Feb 1stAmong the demobilised to return this week are Ernest Grazierand Stephen Williams.Unfortunately, Stephen had caught cold on the journey home, and has been unwell all the week. His wife’s mother (Mrs Mary Hemming), who lived with them, hoped and longed to live to see his return. She had her wish, but passed peacefully away after his arrival, truly a Nunc Dimittis. She was born in 1829 and had nearly reached her 90th birthday.I noticed the congregation at church last Sunday included an unusual soldier visitor. A closer survey proved him to be Arthur Clinton, of Cutnall Green. It is a pleasure to know that he is safe home again from his enforced sojourn in Germany: but it is galling to note the effects of his sufferings and not be able to seize some Hun scoundrel by the throat.The lesson was mental arithmetic. “If father gave mother 11s 8d on Monday; 15s 9d on Tuesday; and 7s 6d on Wednesday, what would she have?” And the cherub answered: - “A bloomin fit.”Feb 8thMr W Hemmingreceived official notification from the War Office that his youngest son, Eric, is dead. The sad news caused quite a wave of sympathy with the sorrowing relatives and also an intense feeling of indignation and horror. Here is the evidence in short. During the last week in June, Eric (a prisoner in Germany) wrote home that he was well and could “stick it”. On July 8th he is dead “in a German War Hospital”; locality not given; cause of death, not stated. That’s the German tale. You have it – form your own conclusions. The general verdict is that there has been some foul play.The influenza fiend has re-appeared here, and in a most malignant form. At Tanwood House the whole family as well as the domestics, were all stricken with it; and on Tuesday night, the father, Mr J.P. Horton, succumbed to the dread disease. His death came as a great shock to all who knew him. Since he came to reside at Chaddesley, he has made many friends locally and has been ready to assist financially in any good work in the neighbourhood. At the time of writing, Mrs Hortonand the children as well as Florrie Quiney(one of the domestics) are all seriously ill but hopes entertains that they will recover.The soldier boys are returning home now; I cannot pretend to record all the names of the Chaddesley arrivals, but I have seen this week Bill Pain, Reg Hemming, Lionel Morris and others. It would be nice if some supper could be given to welcome them and show that we are not unmindful of their great services and not lacking in gratitude. The said supper might be repeated at monthly or other periods, so that all the parochial soldiers and sailors could be entertained soon after arrival at one time or another. Now, Parish Councillors, what say you? You are our Parliament.Feb 15th- The Flu is still with us. Mr and Mrs Wm Seagerhave both been very ill, but fortunately they are now convalescent. Mrs Hill(Swan Hotel), is still far from being well.The Shuttle notes regarding the returning soldiers are already bearing fruit. Mr G H Boulter, of Walsall, sends a very kindly appreciating letter offering to entertain some of the boys at the Fox Hotel. I understand that invitations will shortly be issued to the Returned ones living around, and from the suggested programme, I am convinced they will be assured a good time. Mr and Mrs Hancox are entering into the cause with a spirit that guarantees success. Mr W Ramsden has also notified me that he will only be too glad to give assistance in the musical part of the programme. The ball is rolling. Let it roll. We owe the lads our lives - our all. “Many happy returns of the day” to Mrs Bough.She is 90 years of age this week.Feb 22nd- The County Education Committee propose to place in the Schools a War Memorial, which will be a tablet bearing the names of all the scholars who have served in H M Forces during the Great War. The list of names is now being prepared and it is a foregone conclusion that it cannot be strictly accurate because the teachers cannot possibly know all the scholars who haveserved. I suggest that relatives of old scholars or the old scholars themselves who are entitled to be on the list should at once send in their names to Mrs Hulme and Mr Millward, with particulars such as rank, killed, wounded, missing, etc. By this means many disappointments and unintentional slights may be avoided.The influenza still continues its ravages. Mr Joseph Pardoe, of Drayton, has been very ill during the past week. I am pleased to hear that the invalids at Tanwood House are gradually recovering. The War Memorial Committee issued an enquiry form to practically all the parishioners with the idea of ascertaining what funds would be available for the cause. Last Saturday was the “Appointed Day”, but the treasurer, Mr Duff,reports only 60 replies up to that date. This is not Chaddesley style; we must hope it is merely hesitation, and not lack of interest.In common with others, several of us have been severely handicapped during this severe weather by coal shortage. It was found necessary to close the infant school in the village in the early part of the week as no coal was available from the registered agent and the stock at school had run out. Several people have had to eke out an existence with fires that are no blessing to farmer’s fences and no improvement to the housewife’s temper.(A selection copied from Kidderminster Shuttle by CC Local History Society)It’s an interesting game to play - spotting how many family names are still prevalent in Chaddesley, to this day.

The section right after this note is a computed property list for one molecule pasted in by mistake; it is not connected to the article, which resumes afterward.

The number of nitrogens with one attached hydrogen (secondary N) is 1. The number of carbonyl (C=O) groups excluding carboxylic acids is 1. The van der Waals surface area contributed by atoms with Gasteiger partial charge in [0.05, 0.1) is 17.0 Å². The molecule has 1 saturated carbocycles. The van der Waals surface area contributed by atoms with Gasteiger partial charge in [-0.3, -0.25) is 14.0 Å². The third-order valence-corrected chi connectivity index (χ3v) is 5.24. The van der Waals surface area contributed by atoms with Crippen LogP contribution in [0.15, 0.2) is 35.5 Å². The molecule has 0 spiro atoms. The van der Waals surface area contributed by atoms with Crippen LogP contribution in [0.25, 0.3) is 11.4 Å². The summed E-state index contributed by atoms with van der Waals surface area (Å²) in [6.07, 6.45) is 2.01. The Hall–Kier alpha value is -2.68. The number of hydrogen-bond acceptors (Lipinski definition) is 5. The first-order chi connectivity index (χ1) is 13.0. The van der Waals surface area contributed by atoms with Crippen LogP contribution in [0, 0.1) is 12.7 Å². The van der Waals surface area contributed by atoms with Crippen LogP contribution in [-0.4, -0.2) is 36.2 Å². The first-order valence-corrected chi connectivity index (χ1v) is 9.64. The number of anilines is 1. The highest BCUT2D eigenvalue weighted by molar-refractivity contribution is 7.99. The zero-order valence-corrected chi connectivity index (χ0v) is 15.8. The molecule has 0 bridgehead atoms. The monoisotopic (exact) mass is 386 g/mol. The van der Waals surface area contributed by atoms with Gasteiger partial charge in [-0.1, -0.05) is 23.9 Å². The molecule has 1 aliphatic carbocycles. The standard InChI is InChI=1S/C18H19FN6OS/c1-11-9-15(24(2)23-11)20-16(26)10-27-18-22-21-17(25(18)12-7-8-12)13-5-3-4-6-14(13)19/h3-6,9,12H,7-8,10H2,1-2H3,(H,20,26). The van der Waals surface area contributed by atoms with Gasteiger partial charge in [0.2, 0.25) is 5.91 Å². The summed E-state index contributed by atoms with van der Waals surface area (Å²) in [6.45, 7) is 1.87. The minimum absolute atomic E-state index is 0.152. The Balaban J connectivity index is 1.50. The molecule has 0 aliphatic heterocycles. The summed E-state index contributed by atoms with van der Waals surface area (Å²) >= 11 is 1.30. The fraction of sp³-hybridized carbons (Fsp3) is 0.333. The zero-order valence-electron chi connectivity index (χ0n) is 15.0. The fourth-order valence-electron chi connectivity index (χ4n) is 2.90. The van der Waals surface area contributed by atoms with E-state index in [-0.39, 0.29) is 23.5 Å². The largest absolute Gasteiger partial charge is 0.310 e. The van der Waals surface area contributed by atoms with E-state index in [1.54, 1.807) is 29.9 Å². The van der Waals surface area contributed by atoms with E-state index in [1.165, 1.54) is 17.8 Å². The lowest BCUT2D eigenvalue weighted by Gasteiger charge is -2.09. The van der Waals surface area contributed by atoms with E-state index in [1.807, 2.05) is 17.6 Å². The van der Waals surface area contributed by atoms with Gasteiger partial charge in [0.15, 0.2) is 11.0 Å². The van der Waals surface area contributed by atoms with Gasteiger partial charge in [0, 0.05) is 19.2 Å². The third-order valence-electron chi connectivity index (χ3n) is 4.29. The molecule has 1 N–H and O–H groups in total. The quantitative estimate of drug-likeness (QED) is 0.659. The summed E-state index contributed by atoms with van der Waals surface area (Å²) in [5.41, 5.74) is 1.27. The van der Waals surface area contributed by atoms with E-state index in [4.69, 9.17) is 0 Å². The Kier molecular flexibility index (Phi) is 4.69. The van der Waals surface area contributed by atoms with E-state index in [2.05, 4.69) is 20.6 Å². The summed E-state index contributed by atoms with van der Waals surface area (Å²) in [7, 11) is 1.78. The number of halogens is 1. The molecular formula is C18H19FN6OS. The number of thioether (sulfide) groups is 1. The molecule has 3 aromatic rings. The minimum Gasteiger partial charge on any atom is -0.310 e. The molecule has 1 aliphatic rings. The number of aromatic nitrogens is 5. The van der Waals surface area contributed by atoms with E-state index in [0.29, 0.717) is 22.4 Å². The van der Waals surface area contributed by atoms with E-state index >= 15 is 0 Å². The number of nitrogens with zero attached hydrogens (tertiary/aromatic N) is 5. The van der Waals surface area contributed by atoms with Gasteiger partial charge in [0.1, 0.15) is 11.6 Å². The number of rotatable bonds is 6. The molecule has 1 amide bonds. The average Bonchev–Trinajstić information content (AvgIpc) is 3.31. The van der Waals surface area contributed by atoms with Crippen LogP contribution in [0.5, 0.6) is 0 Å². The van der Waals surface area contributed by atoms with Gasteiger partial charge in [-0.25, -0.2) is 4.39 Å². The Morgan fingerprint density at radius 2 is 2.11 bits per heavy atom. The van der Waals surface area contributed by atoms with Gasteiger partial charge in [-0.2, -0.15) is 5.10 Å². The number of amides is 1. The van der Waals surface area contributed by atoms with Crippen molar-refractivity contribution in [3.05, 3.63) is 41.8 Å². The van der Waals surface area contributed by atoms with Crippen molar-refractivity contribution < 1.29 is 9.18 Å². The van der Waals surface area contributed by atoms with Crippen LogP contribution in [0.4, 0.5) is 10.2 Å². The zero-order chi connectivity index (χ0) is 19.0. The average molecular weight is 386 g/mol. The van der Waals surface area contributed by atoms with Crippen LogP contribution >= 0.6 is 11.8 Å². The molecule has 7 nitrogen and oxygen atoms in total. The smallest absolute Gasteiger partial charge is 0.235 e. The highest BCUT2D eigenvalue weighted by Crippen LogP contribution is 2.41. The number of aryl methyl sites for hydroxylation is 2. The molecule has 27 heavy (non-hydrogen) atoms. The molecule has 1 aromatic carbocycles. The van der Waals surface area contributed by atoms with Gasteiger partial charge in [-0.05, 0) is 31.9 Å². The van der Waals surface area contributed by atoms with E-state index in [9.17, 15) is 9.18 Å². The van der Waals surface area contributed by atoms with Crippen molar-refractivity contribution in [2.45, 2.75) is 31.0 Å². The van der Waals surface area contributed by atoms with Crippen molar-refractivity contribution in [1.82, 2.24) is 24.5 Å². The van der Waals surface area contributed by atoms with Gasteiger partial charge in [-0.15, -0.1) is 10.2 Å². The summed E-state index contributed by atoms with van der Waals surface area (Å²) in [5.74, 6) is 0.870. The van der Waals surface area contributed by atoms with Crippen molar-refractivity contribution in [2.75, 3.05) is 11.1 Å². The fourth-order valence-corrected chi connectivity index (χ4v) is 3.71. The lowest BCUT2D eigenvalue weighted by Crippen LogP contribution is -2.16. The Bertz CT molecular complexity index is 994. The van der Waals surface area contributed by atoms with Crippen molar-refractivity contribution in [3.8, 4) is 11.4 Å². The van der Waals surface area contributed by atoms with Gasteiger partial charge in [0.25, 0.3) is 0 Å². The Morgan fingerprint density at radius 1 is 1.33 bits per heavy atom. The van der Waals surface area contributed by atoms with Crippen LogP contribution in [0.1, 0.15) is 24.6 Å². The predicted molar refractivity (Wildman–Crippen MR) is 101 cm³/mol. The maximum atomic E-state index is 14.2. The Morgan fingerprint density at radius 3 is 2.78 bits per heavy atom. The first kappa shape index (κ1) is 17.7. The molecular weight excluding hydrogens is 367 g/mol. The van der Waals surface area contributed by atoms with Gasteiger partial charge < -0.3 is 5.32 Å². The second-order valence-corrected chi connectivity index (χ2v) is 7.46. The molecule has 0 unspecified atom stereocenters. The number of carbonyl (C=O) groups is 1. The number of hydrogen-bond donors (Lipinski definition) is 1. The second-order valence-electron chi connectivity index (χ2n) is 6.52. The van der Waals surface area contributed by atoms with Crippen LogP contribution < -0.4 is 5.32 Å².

Chaddesley Woods in Chaddesley Corbett became a Nature Reserve in 1973 through the generosity of Mr. John Cadbury. The reserve consists of 53 hectares of native oak woodland and 47 hectares of recent plantations of young hardwoods and softwoods - which were added to show how wild life conservation can be intergrated with modern commercial management.A "Jubilee Walk" was introduced in 1977 to mark the 25th anniversary of the Queen's accession to the throne. The walk is marked by yellow arrows - which indicate public rights of way - and by white arrows which indicate courtesy paths. There are Voluntary Wardens for the woods and the area is managed by the Nature Conservancy Council. The Woods are a special feature of the area and attract many visitors all through the year.•Car parking by the roadside.•Guard against thefts.